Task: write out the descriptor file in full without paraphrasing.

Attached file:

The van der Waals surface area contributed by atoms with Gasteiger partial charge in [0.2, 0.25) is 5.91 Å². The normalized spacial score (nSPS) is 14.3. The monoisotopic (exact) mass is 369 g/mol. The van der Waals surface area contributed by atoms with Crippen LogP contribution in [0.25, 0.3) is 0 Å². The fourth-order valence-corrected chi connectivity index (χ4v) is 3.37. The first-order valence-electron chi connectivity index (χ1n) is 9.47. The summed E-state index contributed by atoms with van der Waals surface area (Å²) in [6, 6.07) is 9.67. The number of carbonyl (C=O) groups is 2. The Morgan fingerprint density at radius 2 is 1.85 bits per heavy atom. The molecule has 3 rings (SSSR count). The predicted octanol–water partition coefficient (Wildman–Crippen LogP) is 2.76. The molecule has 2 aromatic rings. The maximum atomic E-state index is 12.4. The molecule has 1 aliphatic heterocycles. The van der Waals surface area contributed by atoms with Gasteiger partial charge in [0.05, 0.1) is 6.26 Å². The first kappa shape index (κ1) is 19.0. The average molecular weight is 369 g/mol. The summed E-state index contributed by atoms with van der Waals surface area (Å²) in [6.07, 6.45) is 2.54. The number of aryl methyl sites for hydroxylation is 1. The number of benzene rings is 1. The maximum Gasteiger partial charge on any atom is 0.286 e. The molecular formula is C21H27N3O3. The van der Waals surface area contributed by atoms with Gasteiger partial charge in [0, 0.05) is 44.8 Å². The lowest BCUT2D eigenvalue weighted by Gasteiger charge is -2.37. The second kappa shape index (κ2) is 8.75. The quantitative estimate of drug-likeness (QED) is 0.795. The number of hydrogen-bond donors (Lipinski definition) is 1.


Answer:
The van der Waals surface area contributed by atoms with Gasteiger partial charge in [0.2, 0.25) is 5.91 Å². The normalized spacial score (nSPS) is 14.3. The monoisotopic (exact) mass is 369 g/mol. The van der Waals surface area contributed by atoms with Crippen LogP contribution in [0.25, 0.3) is 0 Å². The fourth-order valence-corrected chi connectivity index (χ4v) is 3.37. The first-order valence-electron chi connectivity index (χ1n) is 9.47. The summed E-state index contributed by atoms with van der Waals surface area (Å²) in [6, 6.07) is 9.67. The number of carbonyl (C=O) groups is 2. The Morgan fingerprint density at radius 2 is 1.85 bits per heavy atom. The molecule has 3 rings (SSSR count). The predicted octanol–water partition coefficient (Wildman–Crippen LogP) is 2.76. The molecule has 2 aromatic rings. The maximum atomic E-state index is 12.4. The molecule has 1 aliphatic heterocycles. The van der Waals surface area contributed by atoms with Gasteiger partial charge in [0.05, 0.1) is 6.26 Å². The first kappa shape index (κ1) is 19.0. The average molecular weight is 369 g/mol. The summed E-state index contributed by atoms with van der Waals surface area (Å²) in [6.07, 6.45) is 2.54. The number of aryl methyl sites for hydroxylation is 1. The number of benzene rings is 1. The maximum Gasteiger partial charge on any atom is 0.286 e. The molecular formula is C21H27N3O3. The van der Waals surface area contributed by atoms with Gasteiger partial charge in [0, 0.05) is 44.8 Å². The lowest BCUT2D eigenvalue weighted by Gasteiger charge is -2.37. The second kappa shape index (κ2) is 8.75. The quantitative estimate of drug-likeness (QED) is 0.795. The number of hydrogen-bond donors (Lipinski definition) is 1.